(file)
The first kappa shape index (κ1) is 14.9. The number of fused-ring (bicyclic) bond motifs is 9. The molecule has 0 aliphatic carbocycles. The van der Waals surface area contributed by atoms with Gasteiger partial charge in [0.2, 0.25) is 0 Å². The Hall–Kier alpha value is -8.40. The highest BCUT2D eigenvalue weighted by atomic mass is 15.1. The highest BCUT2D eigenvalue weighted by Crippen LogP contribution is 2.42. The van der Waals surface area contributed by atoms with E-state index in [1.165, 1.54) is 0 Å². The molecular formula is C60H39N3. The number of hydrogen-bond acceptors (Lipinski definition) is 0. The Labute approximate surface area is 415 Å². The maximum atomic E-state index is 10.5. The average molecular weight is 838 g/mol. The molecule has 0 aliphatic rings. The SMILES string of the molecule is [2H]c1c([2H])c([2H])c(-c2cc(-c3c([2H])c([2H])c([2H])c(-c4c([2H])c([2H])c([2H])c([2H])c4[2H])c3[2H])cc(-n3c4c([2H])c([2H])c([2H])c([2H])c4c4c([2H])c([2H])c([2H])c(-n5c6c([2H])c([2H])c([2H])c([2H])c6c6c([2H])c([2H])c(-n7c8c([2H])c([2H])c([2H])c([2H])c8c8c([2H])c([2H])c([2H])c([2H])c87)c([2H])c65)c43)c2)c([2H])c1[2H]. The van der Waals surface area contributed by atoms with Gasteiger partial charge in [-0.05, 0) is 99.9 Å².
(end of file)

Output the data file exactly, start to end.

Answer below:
The first kappa shape index (κ1) is 14.9. The number of fused-ring (bicyclic) bond motifs is 9. The molecule has 0 aliphatic carbocycles. The van der Waals surface area contributed by atoms with Gasteiger partial charge in [0.2, 0.25) is 0 Å². The Hall–Kier alpha value is -8.40. The highest BCUT2D eigenvalue weighted by atomic mass is 15.1. The highest BCUT2D eigenvalue weighted by Crippen LogP contribution is 2.42. The van der Waals surface area contributed by atoms with E-state index in [1.165, 1.54) is 0 Å². The molecular formula is C60H39N3. The number of hydrogen-bond acceptors (Lipinski definition) is 0. The Labute approximate surface area is 415 Å². The maximum atomic E-state index is 10.5. The average molecular weight is 838 g/mol. The molecule has 0 aliphatic rings. The SMILES string of the molecule is [2H]c1c([2H])c([2H])c(-c2cc(-c3c([2H])c([2H])c([2H])c(-c4c([2H])c([2H])c([2H])c([2H])c4[2H])c3[2H])cc(-n3c4c([2H])c([2H])c([2H])c([2H])c4c4c([2H])c([2H])c([2H])c(-n5c6c([2H])c([2H])c([2H])c([2H])c6c6c([2H])c([2H])c(-n7c8c([2H])c([2H])c([2H])c([2H])c8c8c([2H])c([2H])c([2H])c([2H])c87)c([2H])c65)c43)c2)c([2H])c1[2H]. The van der Waals surface area contributed by atoms with Gasteiger partial charge in [-0.05, 0) is 99.9 Å².